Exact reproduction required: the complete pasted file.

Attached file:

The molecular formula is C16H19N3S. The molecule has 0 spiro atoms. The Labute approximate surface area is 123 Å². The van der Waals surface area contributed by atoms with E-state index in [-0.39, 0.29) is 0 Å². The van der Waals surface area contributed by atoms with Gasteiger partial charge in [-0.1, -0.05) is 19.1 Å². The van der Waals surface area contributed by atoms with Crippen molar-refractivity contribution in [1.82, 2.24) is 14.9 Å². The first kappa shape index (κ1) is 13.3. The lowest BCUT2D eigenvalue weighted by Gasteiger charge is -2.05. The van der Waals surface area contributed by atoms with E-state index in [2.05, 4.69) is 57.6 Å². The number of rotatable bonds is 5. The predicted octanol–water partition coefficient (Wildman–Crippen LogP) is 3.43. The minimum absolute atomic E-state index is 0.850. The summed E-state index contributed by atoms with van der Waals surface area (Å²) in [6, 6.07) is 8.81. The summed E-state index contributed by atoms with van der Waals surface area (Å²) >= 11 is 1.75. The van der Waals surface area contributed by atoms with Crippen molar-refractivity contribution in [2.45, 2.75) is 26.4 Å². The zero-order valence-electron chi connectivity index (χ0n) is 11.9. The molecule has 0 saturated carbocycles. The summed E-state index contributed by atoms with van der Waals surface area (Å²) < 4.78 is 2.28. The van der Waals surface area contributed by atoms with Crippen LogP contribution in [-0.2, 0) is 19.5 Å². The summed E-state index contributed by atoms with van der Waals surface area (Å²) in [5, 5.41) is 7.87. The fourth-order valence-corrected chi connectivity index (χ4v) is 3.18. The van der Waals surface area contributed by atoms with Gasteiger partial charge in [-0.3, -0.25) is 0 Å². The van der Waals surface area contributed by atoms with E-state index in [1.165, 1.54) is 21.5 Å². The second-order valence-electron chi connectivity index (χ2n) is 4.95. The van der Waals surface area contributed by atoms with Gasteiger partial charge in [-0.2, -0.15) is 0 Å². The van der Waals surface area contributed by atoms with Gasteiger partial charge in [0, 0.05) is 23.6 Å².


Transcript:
The molecular formula is C16H19N3S. The molecule has 0 spiro atoms. The Labute approximate surface area is 123 Å². The van der Waals surface area contributed by atoms with E-state index in [-0.39, 0.29) is 0 Å². The van der Waals surface area contributed by atoms with Gasteiger partial charge in [-0.1, -0.05) is 19.1 Å². The van der Waals surface area contributed by atoms with Crippen molar-refractivity contribution in [1.82, 2.24) is 14.9 Å². The first kappa shape index (κ1) is 13.3. The lowest BCUT2D eigenvalue weighted by Gasteiger charge is -2.05. The van der Waals surface area contributed by atoms with E-state index in [2.05, 4.69) is 57.6 Å². The number of rotatable bonds is 5. The predicted octanol–water partition coefficient (Wildman–Crippen LogP) is 3.43. The minimum absolute atomic E-state index is 0.850. The summed E-state index contributed by atoms with van der Waals surface area (Å²) in [6, 6.07) is 8.81. The summed E-state index contributed by atoms with van der Waals surface area (Å²) >= 11 is 1.75. The van der Waals surface area contributed by atoms with Crippen molar-refractivity contribution in [2.45, 2.75) is 26.4 Å². The zero-order valence-electron chi connectivity index (χ0n) is 11.9. The molecule has 0 saturated carbocycles. The summed E-state index contributed by atoms with van der Waals surface area (Å²) < 4.78 is 2.28. The van der Waals surface area contributed by atoms with Crippen LogP contribution in [-0.2, 0) is 19.5 Å². The summed E-state index contributed by atoms with van der Waals surface area (Å²) in [5, 5.41) is 7.87. The fourth-order valence-corrected chi connectivity index (χ4v) is 3.18. The van der Waals surface area contributed by atoms with Gasteiger partial charge in [-0.3, -0.25) is 0 Å². The van der Waals surface area contributed by atoms with E-state index in [1.165, 1.54) is 21.5 Å². The second-order valence-electron chi connectivity index (χ2n) is 4.95. The van der Waals surface area contributed by atoms with Gasteiger partial charge in [-0.2, -0.15) is 0 Å². The van der Waals surface area contributed by atoms with Gasteiger partial charge in [0, 0.05) is 23.6 Å².